Labour’s shadow chancellor will warn of “profound implications” for growth, with firms facing “desperately difficult decisions” over their future, if interest rates rise again as expected.
With the Bank of England set to unveil the biggest single interest rate hike since the 1980s in a bid to control the runaway inflation battering British households, Rachel Reeves will also caution that families with “already stretched budgets” are in line for even higher mortgage payments.
She will claim the UK is uniquely exposed to economic shocks due to a failure to get an handle on years of “weak growth, low productivity and underinvestment and widening inequality”, with a need for a “new spirit of partnership” between Government and business.
Ms Reeves will also suggest the country is “falling behind” in the race for the “industries of the future”, pledging a “fairer, greener, more dynamic Britain” under Labour.
In a crunch meeting on Thursday, the nine members of the Bank’s Monetary Policy Committee are expected to opt to push up the base interest rate from 2.25% currently to 3%, the highest since 2008.
If, as expected, the Bank raises interest rates by 0.75 percentage points, it would be the biggest single hike since 1989.
Speaking at the Anthropy conference in Cornwall roughly three hours after the Bank is set to announce its decision, Ms Reeves will warn of tough consequences for both families and businesses.
“Britain’s unique exposure to economic shocks has been down to a failure to get to grips with more than a decade of weak growth, low productivity and underinvestment and widening inequality,” she will say.
“Rising interest rates will mean families with already stretched budgets will be hit by higher mortgage payments. It will mean higher financing costs for businesses.
“For many firms who have had a tough couple of years this will mean desperately difficult decisions about whether to carry on.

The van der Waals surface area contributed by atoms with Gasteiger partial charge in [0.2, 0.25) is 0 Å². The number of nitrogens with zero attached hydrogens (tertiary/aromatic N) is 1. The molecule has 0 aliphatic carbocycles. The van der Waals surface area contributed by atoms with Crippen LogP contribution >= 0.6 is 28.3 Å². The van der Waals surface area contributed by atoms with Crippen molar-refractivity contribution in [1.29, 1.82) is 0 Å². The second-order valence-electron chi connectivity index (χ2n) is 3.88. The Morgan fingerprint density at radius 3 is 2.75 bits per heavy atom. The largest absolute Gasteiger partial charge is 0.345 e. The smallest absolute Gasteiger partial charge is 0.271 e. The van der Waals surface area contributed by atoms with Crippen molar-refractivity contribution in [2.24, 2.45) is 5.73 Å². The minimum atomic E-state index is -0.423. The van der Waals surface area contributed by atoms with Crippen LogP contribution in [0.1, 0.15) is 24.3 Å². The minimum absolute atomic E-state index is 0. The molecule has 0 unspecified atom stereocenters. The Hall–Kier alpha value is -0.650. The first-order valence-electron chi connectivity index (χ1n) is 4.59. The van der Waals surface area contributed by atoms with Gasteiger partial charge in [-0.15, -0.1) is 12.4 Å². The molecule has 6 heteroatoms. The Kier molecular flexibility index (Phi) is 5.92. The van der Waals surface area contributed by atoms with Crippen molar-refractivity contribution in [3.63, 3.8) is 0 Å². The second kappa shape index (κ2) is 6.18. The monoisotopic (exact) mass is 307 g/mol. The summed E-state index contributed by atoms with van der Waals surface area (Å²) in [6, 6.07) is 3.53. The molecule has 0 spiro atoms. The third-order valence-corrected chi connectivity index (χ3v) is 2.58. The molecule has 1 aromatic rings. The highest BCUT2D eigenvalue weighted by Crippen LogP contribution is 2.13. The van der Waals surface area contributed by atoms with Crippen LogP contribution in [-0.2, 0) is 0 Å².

“And it will mean profound implications for growth as demand is sucked out of the economy and even those firms who are keeping their head above water face difficult decisions about whether to invest or expand.”
Ms Reeves will say the past two months, during which there have been two new Tory leaders, have “underlined the importance of strong institutions and robust fiscal rules”.
“So be in no doubt: Labour will not interfere with the Bank of England’s operational independence,” she will say.
“Labour will respect the role played by the OBR and by our independent civil service.
“And Labour will ensure every policy we announce, and every line in our next manifesto, is fully costed and fully funded.”
The shadow chancellor will also tout Labour’s Green Prosperity Plan, saying: “There is a global race on for the industries of the future and we are falling behind.
“We have the talent. We have the capacity. But we want the jobs here. We want the factories here. And we want British businesses to take the lead.
“So the next Labour government will invest with business to meet our climate commitments to achieve energy independence and so that businesses and working people in every part of Britain can enjoy the opportunities presented by our climate transition.”